Wine press

This wine press was used for making small quantities of wine for home consumption. It was built around 1890 by Karl Kinzinger, a blacksmith who emigrated to the United States from the Weinstadt area of southern Germany. Kinzinger settled in Philadelphia and, like many immigrants from winemaking regions of Europe, considered wine an essential part of everyday meals, as well as family and community celebrations. He built both this press and a hand-operated grape crusher, which he used for making wine from grapes he bought at local fruit stands. According to his grandson, the wine was probably made from Concord grapes, a type native to North America.
Currently not on view
Object Name
wine press
date made
Kinzinger, Karl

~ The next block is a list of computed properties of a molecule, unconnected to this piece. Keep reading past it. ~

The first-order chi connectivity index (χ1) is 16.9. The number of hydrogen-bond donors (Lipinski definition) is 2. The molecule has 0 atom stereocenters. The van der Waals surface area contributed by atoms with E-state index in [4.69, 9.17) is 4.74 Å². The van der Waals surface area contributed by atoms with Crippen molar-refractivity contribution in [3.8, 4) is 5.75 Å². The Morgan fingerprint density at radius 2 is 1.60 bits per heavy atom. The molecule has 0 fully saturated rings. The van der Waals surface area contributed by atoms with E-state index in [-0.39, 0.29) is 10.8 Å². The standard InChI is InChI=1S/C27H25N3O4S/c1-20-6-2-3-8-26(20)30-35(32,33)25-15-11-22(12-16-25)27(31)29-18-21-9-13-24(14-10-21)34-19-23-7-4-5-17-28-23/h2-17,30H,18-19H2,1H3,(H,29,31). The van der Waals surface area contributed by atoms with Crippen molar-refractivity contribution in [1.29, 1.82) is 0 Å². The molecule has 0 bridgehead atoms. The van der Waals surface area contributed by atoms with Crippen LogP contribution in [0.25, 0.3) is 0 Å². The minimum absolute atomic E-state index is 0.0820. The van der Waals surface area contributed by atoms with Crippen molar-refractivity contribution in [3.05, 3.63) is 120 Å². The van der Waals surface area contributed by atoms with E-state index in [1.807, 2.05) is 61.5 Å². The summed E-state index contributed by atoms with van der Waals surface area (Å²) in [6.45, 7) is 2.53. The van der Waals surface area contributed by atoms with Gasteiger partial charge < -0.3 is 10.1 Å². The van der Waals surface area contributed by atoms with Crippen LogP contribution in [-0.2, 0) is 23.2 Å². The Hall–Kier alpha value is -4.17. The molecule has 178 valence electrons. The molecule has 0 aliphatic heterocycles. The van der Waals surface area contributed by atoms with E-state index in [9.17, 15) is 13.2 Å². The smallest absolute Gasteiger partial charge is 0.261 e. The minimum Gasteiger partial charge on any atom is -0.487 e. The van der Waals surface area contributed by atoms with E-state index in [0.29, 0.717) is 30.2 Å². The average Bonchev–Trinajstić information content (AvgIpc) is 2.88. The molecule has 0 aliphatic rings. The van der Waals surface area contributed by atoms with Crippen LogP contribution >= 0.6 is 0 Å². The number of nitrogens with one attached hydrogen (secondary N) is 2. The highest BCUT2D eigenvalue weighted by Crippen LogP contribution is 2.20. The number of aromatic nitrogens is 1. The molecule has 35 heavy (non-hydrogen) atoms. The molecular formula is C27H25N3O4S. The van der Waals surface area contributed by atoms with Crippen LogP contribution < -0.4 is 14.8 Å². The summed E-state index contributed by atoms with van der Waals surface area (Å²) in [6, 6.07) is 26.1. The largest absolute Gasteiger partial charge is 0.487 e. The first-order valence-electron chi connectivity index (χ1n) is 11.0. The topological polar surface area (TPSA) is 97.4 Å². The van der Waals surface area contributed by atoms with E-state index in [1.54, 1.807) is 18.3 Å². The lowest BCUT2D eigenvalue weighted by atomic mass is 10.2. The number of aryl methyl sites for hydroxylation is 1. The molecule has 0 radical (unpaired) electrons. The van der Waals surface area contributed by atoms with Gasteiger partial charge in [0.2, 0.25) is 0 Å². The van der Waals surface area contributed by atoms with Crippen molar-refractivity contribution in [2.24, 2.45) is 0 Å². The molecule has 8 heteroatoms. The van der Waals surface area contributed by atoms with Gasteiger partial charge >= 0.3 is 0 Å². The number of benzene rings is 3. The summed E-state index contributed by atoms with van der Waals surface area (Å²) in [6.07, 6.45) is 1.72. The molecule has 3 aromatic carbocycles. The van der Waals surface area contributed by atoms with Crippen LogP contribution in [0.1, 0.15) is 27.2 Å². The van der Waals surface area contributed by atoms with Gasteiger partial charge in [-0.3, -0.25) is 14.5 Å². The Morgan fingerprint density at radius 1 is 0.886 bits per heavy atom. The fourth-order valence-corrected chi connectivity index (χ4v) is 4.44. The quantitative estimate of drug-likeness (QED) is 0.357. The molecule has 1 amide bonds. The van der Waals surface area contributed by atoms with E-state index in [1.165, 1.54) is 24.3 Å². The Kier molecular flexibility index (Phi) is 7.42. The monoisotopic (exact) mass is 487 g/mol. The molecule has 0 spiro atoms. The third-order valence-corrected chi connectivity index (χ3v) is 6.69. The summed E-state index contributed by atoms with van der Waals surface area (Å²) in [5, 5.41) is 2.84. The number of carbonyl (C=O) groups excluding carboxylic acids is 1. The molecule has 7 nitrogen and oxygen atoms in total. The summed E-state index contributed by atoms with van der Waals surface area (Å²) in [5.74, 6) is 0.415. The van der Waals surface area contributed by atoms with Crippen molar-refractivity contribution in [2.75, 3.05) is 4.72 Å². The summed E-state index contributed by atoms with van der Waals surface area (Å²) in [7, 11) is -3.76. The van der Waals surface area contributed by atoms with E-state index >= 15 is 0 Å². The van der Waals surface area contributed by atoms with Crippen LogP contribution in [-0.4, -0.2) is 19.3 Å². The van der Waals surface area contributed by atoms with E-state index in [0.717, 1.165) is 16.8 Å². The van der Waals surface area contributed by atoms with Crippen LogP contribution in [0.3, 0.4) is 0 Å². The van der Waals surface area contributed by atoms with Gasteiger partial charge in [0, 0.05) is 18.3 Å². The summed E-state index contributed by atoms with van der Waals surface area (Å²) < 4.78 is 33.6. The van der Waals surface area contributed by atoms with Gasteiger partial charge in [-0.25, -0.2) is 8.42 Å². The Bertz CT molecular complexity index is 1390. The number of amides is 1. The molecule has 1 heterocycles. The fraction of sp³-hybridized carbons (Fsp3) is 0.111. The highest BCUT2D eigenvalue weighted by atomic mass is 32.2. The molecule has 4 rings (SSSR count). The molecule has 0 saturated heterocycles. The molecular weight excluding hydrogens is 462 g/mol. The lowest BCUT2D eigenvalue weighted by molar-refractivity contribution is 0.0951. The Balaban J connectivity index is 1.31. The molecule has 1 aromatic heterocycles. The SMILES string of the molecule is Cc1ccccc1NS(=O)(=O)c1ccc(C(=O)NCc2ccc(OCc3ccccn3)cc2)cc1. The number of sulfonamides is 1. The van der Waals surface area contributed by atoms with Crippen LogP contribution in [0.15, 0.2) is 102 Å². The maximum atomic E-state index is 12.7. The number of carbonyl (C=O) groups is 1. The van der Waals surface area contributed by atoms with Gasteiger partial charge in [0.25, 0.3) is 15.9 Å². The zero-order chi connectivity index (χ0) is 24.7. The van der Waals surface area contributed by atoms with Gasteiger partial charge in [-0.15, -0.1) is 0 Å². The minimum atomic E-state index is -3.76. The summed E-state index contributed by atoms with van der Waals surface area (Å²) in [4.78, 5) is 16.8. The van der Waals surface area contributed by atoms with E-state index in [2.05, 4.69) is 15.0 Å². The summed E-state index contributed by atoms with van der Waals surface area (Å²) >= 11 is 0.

Physical Description
wood (overall material)
place made
United States: Pennsylvania, Philadelphia
ID Number
accession number
catalog number
See more items in
Work and Industry: Food Technology
Data Source
National Museum of American History, Kenneth E. Behring Center
Credit Line
Gift of Walter Kinzinger

Visitor Comments

Add a comment about this object

**Please read before submitting the form**

Have a comment or question about this object to share with the community? Please use the form below. Selected comments will appear on this page and may receive a museum response (but we can't promise). Please note that we generally cannot answer questions about the history, rarity, or value of your personal artifacts.

Have a question about anything else, or would you prefer a personal response? Please visit our FAQ or contact page.

Personal information will not be shared or result in unsolicited e-mail. See our privacy policy.

Enter the characters shown in the image.